I should start by saying that I’d never actually eaten stromboli before making this recipe.  After seeing a rendition on TV, I set out to make one in the style of Stuff Yer Face in New Brunswick, New Jersey.  Where most versions seem to be rolled into a pinwheel-like log, this version is more like a burrito — er, Hot Pocket.  Not quite a pizza, almost like a calzone, stromboli seemed like a perfect hand-held version of one of my favorite foods.  Then again, I’m the kind of person who likes to fold my pizza slices in half before biting into them — there’s just something so satisfying about biting into gooey cheese surrounded by crisp then chewy dough.

Sure enough, the ‘boli satisfied this particular craving. Cheesy, salty with tart feta cheese, chalk full of wilted spinach and steaming hot, if you even kind of like pizza (and who doesn’t?), then you’re going to like biting into one of these. Plus, if you have the dough on hand already, they’re easy enough to put together for a lazy weeknight dinner.


This recipe uses a your classic Italian-American, New York-style pizza sauce.  If you were hoping for a light, San Marzano sauce, look elsewhere because this one is packed with basil, oregano and tomato paste.  Even so, choose your tomatoes and paste wisely as each brand can vary dramatically in terms of acidity and sweetness so use your taste buds and adjust for the sauce for balance after it’s been processed.  A six ounce can of paste might seem like a lot, but keep in mind that this is a thick, sweet pizzeria-style sauce.  A good melting cheese is key for these stromboli.  Look to use a low-moisture mozzarella or a blend of mozzarella, provolone, fontina or Parmesan for a fantastic final dish.  If kalamata olives, feta cheese and spinach aren’t your thing, go with hand-sliced, quality pepperoni from an Italian deli for an upscale riff on the classic Hot Pocket.


For the Pizza Sauce:

  • 1 14-ounce can diced tomatoes
  • 1 6-ounce can tomato paste
  • 1 1/2 tablespoons extra virgin olive oil
  • 2 tablespoons chopped basil or 2 teaspoons dried
  • 1 1/2 teaspoons dried oregano
  • 1 1/2 teaspoons sugar
  • 1/2 teaspoon minced garlic
  • 1 1/2 teaspoons Kosher salt
  • Red wine vinegar to taste
  • Olive oil, for brushing

For the Stromboli

  • 24 ounces homemade or store-bought pizza dough, set out at room temperature
  • 1 – 1 1/2 cups, sauce
  • 4 cups loosely packed spinach leaves
  • 4 cups mozzarella cheese, or other good melting cheese
  • 1 cup pitted kalamata olives, halved if desired
  • 1/2 cup feta cheese, crumbled


  1. Make the sauce: Place all of the sauce ingredients in a food processor and blend until well incorporated. Taste and adjust seasoning, adding more salt, sugar or vinegar to balance the flavor. Set aside.
  2. Assemble the Stromboli: Preheat a pizza stone in a 500° oven for at least 1/2 hour. Divide the dough into 4 equal-sized pieces, roll them each into tight balls and allow them to rest at room temperature while the oven heats.
  3. Working on a well floured surface and using a rolling pin, roll each dough ball into a 1/8-inch thick, 12×6-inch oblong oval shape.  Spread 1/4 cup of the pizza sauce into the center of each dough round and top with 1 cup of spinach leaves, 1 cup of the mozzarella, 1/4 cup of kalamata cheese and a couple of tablespoons of crumbled feta cheese.  Working as if you were rolling up a burrito, stretch the dough a bit towards the center of the stromboli and wrap the edge closest to you around the filling and roll the whole thing up like a log — pinch the seam firmly to ensure a good seal.  Lightly score the top of each stromboli to allow them to vent slightly during the baking process.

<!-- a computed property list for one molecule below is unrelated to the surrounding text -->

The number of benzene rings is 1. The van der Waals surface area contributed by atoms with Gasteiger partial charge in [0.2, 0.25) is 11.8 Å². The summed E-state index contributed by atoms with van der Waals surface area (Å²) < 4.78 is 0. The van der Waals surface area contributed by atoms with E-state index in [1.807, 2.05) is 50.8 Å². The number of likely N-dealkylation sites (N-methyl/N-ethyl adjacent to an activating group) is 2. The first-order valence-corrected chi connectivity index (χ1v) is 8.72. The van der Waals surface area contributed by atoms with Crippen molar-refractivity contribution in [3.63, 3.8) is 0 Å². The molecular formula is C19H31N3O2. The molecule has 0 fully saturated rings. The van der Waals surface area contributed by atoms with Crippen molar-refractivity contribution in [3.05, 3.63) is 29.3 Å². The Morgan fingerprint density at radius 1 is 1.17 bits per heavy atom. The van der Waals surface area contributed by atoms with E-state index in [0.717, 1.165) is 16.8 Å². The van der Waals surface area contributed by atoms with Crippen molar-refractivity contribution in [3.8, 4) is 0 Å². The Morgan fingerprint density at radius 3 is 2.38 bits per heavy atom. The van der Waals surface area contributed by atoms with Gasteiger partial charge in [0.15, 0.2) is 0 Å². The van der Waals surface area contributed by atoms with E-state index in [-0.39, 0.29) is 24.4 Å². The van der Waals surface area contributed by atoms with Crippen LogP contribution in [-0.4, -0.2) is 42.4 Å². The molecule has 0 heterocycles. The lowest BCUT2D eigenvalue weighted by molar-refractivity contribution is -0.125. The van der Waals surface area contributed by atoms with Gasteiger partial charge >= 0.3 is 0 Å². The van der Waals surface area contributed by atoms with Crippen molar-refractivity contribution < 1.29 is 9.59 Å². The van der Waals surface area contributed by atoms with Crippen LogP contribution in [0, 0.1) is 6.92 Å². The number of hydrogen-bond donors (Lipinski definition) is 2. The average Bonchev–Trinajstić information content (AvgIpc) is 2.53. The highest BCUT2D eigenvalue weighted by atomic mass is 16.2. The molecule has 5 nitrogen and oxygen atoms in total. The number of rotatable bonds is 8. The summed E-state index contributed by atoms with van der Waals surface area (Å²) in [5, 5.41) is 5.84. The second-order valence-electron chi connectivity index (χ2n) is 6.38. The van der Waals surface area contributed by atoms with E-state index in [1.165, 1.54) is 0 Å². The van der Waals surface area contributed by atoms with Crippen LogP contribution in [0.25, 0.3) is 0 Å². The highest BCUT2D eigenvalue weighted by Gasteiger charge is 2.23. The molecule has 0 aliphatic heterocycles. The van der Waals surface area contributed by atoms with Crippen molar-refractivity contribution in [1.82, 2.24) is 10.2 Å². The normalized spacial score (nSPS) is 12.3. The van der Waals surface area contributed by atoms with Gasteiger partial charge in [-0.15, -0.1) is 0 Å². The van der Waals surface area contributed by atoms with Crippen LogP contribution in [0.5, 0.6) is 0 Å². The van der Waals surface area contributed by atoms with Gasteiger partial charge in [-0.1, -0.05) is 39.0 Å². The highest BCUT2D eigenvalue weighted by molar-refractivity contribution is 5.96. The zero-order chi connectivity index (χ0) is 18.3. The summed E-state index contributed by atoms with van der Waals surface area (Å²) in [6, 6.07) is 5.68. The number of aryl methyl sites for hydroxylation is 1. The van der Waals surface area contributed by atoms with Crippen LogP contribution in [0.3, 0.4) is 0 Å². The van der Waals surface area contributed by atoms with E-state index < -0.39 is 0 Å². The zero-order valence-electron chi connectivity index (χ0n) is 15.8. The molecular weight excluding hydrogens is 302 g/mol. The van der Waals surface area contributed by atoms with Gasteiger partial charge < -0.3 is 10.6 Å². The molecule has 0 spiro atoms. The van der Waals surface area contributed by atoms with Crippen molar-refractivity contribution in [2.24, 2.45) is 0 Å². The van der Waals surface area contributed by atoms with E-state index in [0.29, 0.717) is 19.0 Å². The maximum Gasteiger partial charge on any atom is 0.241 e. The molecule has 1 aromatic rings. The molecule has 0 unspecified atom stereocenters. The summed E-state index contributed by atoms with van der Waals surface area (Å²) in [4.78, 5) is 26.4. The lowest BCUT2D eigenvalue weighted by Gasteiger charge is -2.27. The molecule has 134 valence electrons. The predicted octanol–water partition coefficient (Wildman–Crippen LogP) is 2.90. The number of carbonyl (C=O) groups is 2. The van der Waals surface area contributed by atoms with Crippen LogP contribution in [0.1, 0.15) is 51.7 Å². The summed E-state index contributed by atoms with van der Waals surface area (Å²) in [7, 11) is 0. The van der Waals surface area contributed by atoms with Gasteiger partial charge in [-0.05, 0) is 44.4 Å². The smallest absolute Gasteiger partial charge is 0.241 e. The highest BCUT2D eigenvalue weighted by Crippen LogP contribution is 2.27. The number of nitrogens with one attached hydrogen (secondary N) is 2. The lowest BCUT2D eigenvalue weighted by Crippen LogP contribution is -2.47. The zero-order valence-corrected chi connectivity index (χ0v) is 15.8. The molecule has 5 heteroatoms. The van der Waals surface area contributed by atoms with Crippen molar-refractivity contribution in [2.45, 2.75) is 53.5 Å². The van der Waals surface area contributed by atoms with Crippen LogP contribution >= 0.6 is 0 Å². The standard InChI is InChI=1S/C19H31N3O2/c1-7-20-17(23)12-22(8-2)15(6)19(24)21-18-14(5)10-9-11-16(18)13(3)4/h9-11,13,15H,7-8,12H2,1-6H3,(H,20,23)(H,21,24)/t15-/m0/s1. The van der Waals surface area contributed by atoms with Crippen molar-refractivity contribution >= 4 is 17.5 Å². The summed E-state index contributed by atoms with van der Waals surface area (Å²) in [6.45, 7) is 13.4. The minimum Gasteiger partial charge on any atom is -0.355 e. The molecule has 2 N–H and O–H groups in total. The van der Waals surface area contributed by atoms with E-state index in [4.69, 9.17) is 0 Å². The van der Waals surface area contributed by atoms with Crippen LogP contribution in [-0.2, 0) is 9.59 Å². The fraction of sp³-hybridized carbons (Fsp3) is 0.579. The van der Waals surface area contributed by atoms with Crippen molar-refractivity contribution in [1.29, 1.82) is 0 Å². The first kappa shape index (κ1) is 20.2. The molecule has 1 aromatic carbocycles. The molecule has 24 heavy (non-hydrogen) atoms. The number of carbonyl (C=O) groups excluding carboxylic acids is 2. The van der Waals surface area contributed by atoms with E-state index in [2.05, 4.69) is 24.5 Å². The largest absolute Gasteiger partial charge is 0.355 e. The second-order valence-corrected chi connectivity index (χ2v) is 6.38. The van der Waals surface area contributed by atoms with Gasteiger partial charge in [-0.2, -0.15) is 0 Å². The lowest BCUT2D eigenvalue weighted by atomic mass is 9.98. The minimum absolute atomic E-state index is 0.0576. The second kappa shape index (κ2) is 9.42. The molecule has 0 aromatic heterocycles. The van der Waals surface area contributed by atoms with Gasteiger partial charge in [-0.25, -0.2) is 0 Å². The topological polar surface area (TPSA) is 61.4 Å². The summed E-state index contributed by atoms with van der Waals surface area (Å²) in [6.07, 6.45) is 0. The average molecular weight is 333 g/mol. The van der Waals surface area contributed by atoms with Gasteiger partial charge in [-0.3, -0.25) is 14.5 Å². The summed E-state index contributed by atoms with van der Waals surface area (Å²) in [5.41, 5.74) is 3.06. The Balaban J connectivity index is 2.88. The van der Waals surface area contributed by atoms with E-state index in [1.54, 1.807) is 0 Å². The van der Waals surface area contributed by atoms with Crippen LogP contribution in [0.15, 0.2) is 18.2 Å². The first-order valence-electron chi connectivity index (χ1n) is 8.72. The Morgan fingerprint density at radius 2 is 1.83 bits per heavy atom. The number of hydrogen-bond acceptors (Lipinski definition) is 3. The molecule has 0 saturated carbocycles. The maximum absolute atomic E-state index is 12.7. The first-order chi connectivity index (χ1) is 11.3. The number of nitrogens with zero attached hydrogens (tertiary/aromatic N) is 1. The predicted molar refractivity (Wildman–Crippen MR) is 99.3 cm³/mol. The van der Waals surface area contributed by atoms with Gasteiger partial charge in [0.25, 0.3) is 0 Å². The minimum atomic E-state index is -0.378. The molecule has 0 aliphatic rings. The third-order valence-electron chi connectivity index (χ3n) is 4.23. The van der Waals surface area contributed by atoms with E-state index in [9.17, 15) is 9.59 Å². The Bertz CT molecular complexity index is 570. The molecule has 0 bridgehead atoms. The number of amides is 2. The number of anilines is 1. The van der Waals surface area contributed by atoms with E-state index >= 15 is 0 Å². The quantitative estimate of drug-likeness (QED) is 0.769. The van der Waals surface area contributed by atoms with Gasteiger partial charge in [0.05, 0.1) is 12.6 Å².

4. Brush the stromboli with olive oil and bake them directly on the pizza stone until golden brown, about 5-7 minutes.  Remove them with a pizza peel and allow to rest for about 5 minutes before going in.

Makes 4 Stromboli

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  1. You’re certainly right about choosing your tomatoes wisely; they really can make all the difference in the world to a tomato sauce. This stromboli is beautiful and I love the combination of flavors that you chose for the filling.

  2. This sauce sounds amazing!! I’m always a fan of packing as many herbs in to pizza sauces as possible. Yum! 🙂

  3. What a great idea! This looks absolutely scrumptious!

  4. Loving this post! Great sauce and fillings!

  5. These look fabulous! I make great pizza dough and sauce, can’t wait to use them for stromboli. Your photos are terrific. I may know food, but I have a lot to learn about photography!

  6. these look excellent. i’m imagining a greek version with fresh mint, might give that a try!

  7. These babies sound intense. And nothing short of awesome.

    What is the difference between a stromboli and a calzone, do you think?

  8. Joanne – While there are many versions and variations out there, the key difference between a calzone and stromboli are in their shape. Calzones are typically folded into a half moon shape whereas stromboli are long and tubular and sometimes rectangular. The ingredients included in either model is up the chef, and some calzones are even served with sauce on the side. In the end, they both start out as good old pizza dough.

  9. This looks awesome! I could definitely do with one right about now.

    • Jo Kelly
    • October 12th, 2010

    Uhmm where are the updated recipes?? Get on it kid!! Some of us are hungry and can use some inspiration.